Posted: January 23, 2013 in Children and Child Rights, Education, Geopolitics, Politics, Youths and Nation


Although many in India, scholars besides, know about Netaji Subhash Chandra Bose, we shall include a couple of paragraphs below to put the matter in the context of international geopolitics. As we had seen in the section on World War II, the case for dropping two bombs on Japan was not an impeccable one, and many reasons are likely to be hidden from the public eye. Could the equations of the Anglo-british involving a possible defeat in the Indian theater by a Bose-Japan combine have been a part of the decision process? We shall deliberately refrain from going into a detailed documentation of this, for we should leave this as an exercise for the reader.

Bose, was able to flee house arrest in Calcutta, and go to Germany. Studying the German viewpoint of the international politics gave him an understanding that Gandhi and Nehru may not have had. In a very daring trip, he would go further on to Japan, spend a few years there, and have an audience with the Premier. He would subsequently land in Burma and take control of the Burmese Indian National Army. Upon learning that Bose had come to Burma and was raising an army, the Indian soldiers of the British army switched sides in favor of their countryman. Bose was thus able to raise an army about 40,000 strong, equipped with arms from Japan. In addition, the Emperor of Japan committed about 100,000 Japanese troops and some air squadrons for his assistance. With this formidable combine, he stood a good chance of marching on to Delhi. The 100,000 Japanese troops would eventually back down, but Bose resolved to continue the fight. He occupied the Andaman and Nicobar islands, Nagaland, Mizoram, Assam and was about to enter the Bengal. From the vantage of the Andaman and Nicobar islands, the Indian National Army had effectively tied up Mountbatten in Ceylon, and he was unable to move. Bose had a brilliant strategy. A main force was to march on to Delhi. This would however be aided by three other forces, each of which would have first performed the task of destroying the British hold over three major ports Calcutta, Vishakapatnam and Chennai as well as the Dutch control of ports at Machilipatnam and Yanam. The unit landing in Calcutta would join the units from Nagaland and Assam towards Delhi, while the units from Vishakapatnam and Chennai would march towards Bombay. The conquest of these five cities, to be completed in two weeks, would have effectively ended British rule in India, cutting it off from the sea. But Bose would follow the same moral principle that Napoleon had: “Never my sword against my own people”. Around the end of July 1945 he dropped leaflets over the cities of Madras, Vishakapatnam and Calcutta, requesting citizens to leave so that the INA could bomb these coastal towns prior to landing. He set a two week deadline, after which he would start the attack.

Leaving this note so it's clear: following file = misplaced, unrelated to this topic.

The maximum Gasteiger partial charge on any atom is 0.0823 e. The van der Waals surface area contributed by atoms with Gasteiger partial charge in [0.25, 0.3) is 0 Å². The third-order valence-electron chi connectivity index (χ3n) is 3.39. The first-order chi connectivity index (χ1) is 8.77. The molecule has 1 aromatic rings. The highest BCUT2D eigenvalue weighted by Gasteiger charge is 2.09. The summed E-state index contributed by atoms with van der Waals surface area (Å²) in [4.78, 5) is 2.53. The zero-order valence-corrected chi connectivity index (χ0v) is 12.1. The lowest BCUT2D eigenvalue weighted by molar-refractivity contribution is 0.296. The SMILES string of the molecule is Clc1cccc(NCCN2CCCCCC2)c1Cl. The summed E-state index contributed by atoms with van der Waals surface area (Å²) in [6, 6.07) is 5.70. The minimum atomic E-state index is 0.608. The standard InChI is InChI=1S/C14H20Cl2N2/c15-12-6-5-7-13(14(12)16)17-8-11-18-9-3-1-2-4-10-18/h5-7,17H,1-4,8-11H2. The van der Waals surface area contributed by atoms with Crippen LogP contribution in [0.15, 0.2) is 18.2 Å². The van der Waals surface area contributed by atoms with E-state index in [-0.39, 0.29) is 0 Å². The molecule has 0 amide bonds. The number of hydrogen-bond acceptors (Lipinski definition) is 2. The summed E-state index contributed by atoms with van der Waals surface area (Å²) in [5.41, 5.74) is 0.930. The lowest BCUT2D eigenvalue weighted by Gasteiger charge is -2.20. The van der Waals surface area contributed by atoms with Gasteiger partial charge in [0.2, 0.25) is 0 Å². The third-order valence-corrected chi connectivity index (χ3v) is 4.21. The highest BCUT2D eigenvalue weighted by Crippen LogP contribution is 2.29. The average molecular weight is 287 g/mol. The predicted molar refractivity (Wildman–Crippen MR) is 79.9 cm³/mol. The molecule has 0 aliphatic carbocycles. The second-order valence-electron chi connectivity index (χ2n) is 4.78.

But at this critical juncture, the Nehru-Gandhi combine would intervene under pressure from Mountbatten holed up in Ceylon (it is no coincidence that Mountbatten was supreme commander of the Allied Fleet in the Pacific).

They would use all available communication channels to convince the citizens of Vishakapatnam, Chennai, and Calcutta and Machilipatanam to disobey Bose and not leave the cities, thus thwarting Bose’s plan. Of course the Gandhi name was put to good use in this blackmail. Gandhi would later regret his decision when the partition plan was pushed down his throat.To be fair to Gandhi, it is not likely that he was, in any sense of the term, acting as an agent of the British. He may have genuinely thought that the Indian people were not prepared to fight a full fledged war with the mighty and ruthless British, of whom he had a good taste during his stay in South Africa. We shall leave it to others to figure out the details involved.

At any rate, Subhash planned to strike against the British and it is very likely that they would have been unable to face an attack by the INA. On 6 August 1945, before the deadline set by Bose was to expire, Hiroshima would be bombed, and then on 9 August, the second bomb would be dropped on Nagasaki. The authors believe the following subsequent set of events: After the Japanese surrender, Subhash evacuated the Andaman on 15 August 1945, in a plane with Japanese markings. This plane was shot down by American gunners over Manila, en-route to Tokyo. Three POWs were taken in this crash. In accord with the Geneva convention, they stated their rank, name and age. The American captors did not realize who their prisoners were. So they telegraphed the information to the British, who responded “Discard the Baggage”. The Americans GIs refused to obey this instruction. The British advised them to hand over the three prisoners to Stalin’s red army.